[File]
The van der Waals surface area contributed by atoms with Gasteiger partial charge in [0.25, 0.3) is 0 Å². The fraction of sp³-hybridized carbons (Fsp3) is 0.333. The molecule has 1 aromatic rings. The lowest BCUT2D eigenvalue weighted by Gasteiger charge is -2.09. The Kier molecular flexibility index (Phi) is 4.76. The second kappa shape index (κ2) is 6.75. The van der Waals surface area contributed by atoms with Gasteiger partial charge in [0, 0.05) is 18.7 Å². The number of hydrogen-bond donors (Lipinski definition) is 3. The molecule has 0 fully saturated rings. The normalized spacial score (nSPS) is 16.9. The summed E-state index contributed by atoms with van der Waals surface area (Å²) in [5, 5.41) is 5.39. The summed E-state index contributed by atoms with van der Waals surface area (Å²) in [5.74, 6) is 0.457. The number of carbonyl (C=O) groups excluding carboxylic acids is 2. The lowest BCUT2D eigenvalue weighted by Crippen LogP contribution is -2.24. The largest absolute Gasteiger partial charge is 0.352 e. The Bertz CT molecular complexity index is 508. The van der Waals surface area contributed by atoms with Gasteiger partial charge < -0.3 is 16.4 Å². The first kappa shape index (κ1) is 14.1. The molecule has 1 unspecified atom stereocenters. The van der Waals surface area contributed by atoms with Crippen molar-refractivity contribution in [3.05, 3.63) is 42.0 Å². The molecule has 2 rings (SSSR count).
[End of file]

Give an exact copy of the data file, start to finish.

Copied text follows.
The van der Waals surface area contributed by atoms with Gasteiger partial charge in [0.25, 0.3) is 0 Å². The fraction of sp³-hybridized carbons (Fsp3) is 0.333. The molecule has 1 aromatic rings. The lowest BCUT2D eigenvalue weighted by Gasteiger charge is -2.09. The Kier molecular flexibility index (Phi) is 4.76. The second kappa shape index (κ2) is 6.75. The van der Waals surface area contributed by atoms with Gasteiger partial charge in [0, 0.05) is 18.7 Å². The number of hydrogen-bond donors (Lipinski definition) is 3. The molecule has 0 fully saturated rings. The normalized spacial score (nSPS) is 16.9. The summed E-state index contributed by atoms with van der Waals surface area (Å²) in [5, 5.41) is 5.39. The summed E-state index contributed by atoms with van der Waals surface area (Å²) in [5.74, 6) is 0.457. The number of carbonyl (C=O) groups excluding carboxylic acids is 2. The lowest BCUT2D eigenvalue weighted by Crippen LogP contribution is -2.24. The largest absolute Gasteiger partial charge is 0.352 e. The Bertz CT molecular complexity index is 508. The van der Waals surface area contributed by atoms with Gasteiger partial charge < -0.3 is 16.4 Å². The first kappa shape index (κ1) is 14.1. The molecule has 1 unspecified atom stereocenters. The van der Waals surface area contributed by atoms with Crippen molar-refractivity contribution in [3.05, 3.63) is 42.0 Å². The molecule has 2 rings (SSSR count).